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February 1986

On Preventing an Unnecessary Confrontation

Author Affiliations

350 Parnassus Ave San Francisco, CA 94117

Arch Dermatol. 1986;122(2):164-165. doi:10.1001/archderm.1986.01660140054016

Increased interest in dermatologic surgery seems to be setting the stage for a confrontation within our small specialty—it is a battle we should not have to undergo, especially at a time when we need to cooperate for the greater good. We fall into three loosely defined groups uneasily eyeing one another: those who are performing dermatologic surgery and are seeking widespread acceptance of their skills; those who are not performing dermatologic surgery and are worried about how the surgical trend affects them; and those who are teaching dermatology and are uncertain of the scope of their responsibility in preparing residents in dermatologic surgical procedures.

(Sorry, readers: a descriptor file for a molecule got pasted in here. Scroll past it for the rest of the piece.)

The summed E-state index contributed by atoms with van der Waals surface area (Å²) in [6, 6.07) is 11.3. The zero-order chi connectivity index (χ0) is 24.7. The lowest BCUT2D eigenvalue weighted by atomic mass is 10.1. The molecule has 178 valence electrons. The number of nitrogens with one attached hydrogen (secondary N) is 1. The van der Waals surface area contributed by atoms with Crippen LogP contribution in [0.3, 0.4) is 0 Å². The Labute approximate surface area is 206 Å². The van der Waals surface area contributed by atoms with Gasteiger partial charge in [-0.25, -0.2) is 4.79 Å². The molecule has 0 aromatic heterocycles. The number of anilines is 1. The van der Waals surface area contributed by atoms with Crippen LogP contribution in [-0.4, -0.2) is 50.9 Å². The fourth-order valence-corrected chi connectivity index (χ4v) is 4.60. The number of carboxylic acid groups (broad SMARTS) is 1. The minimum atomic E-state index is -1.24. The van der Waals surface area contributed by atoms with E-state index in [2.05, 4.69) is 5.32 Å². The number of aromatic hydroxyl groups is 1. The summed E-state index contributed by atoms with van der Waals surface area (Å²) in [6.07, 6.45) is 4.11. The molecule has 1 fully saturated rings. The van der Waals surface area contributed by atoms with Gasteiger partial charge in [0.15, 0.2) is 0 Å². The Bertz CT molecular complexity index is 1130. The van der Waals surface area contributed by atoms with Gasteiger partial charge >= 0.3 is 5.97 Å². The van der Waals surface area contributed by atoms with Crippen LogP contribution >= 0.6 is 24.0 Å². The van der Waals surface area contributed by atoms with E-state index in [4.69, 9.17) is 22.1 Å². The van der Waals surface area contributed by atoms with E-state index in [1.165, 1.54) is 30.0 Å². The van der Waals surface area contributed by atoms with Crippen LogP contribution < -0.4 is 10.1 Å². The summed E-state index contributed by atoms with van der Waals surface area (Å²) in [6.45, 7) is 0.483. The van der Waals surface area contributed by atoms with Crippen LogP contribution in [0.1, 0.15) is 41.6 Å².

THE SURGICAL DERMATOLOGIST  Surgery is not new to dermatology, but, in the past ten to 12 years, the interest in surgical training and the complexity of surgical procedures being performed in the office has grown greatly. To some extent, this interest has been fostered by the

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